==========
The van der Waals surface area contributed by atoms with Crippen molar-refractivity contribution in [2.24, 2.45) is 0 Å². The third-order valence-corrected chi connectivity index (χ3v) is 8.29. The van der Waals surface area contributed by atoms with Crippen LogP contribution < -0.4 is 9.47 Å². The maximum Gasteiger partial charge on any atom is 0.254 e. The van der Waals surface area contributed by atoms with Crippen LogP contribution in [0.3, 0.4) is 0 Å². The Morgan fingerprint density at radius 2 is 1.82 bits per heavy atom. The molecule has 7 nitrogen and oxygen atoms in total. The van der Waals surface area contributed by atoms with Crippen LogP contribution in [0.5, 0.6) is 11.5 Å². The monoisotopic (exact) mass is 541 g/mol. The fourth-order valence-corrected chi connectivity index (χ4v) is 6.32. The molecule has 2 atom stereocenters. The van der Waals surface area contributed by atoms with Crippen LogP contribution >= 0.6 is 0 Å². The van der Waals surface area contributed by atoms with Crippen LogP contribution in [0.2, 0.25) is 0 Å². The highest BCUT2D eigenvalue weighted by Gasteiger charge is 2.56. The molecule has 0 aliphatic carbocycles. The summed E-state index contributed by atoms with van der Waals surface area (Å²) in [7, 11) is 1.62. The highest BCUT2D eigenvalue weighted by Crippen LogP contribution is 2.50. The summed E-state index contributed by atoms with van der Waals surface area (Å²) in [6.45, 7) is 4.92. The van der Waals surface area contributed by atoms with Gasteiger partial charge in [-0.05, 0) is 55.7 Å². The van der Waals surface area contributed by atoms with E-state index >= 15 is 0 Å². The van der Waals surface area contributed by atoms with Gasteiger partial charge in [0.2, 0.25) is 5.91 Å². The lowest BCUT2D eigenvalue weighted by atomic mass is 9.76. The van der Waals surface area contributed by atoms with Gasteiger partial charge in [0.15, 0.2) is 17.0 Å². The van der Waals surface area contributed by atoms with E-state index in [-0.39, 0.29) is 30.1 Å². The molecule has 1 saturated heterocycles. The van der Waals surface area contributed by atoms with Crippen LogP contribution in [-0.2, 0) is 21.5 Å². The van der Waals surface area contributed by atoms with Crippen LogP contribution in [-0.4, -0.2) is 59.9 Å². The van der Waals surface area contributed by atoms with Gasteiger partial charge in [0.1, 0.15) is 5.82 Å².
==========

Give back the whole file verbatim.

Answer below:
The van der Waals surface area contributed by atoms with Crippen molar-refractivity contribution in [2.24, 2.45) is 0 Å². The third-order valence-corrected chi connectivity index (χ3v) is 8.29. The van der Waals surface area contributed by atoms with Crippen LogP contribution < -0.4 is 9.47 Å². The maximum Gasteiger partial charge on any atom is 0.254 e. The van der Waals surface area contributed by atoms with Crippen LogP contribution in [0.3, 0.4) is 0 Å². The Morgan fingerprint density at radius 2 is 1.82 bits per heavy atom. The molecule has 7 nitrogen and oxygen atoms in total. The van der Waals surface area contributed by atoms with Crippen LogP contribution in [0.5, 0.6) is 11.5 Å². The monoisotopic (exact) mass is 541 g/mol. The fourth-order valence-corrected chi connectivity index (χ4v) is 6.32. The molecule has 2 atom stereocenters. The van der Waals surface area contributed by atoms with Crippen LogP contribution >= 0.6 is 0 Å². The van der Waals surface area contributed by atoms with Crippen LogP contribution in [0.2, 0.25) is 0 Å². The highest BCUT2D eigenvalue weighted by Gasteiger charge is 2.56. The molecule has 0 aliphatic carbocycles. The summed E-state index contributed by atoms with van der Waals surface area (Å²) in [7, 11) is 1.62. The highest BCUT2D eigenvalue weighted by Crippen LogP contribution is 2.50. The summed E-state index contributed by atoms with van der Waals surface area (Å²) in [6.45, 7) is 4.92. The van der Waals surface area contributed by atoms with Gasteiger partial charge in [-0.05, 0) is 55.7 Å². The van der Waals surface area contributed by atoms with E-state index >= 15 is 0 Å². The van der Waals surface area contributed by atoms with Gasteiger partial charge in [0.2, 0.25) is 5.91 Å². The lowest BCUT2D eigenvalue weighted by atomic mass is 9.76. The van der Waals surface area contributed by atoms with Gasteiger partial charge in [0.15, 0.2) is 17.0 Å². The van der Waals surface area contributed by atoms with E-state index in [-0.39, 0.29) is 30.1 Å². The molecule has 1 saturated heterocycles. The van der Waals surface area contributed by atoms with Crippen LogP contribution in [-0.2, 0) is 21.5 Å². The van der Waals surface area contributed by atoms with Crippen LogP contribution in [-0.4, -0.2) is 59.9 Å². The van der Waals surface area contributed by atoms with Gasteiger partial charge in [0.1, 0.15) is 5.82 Å².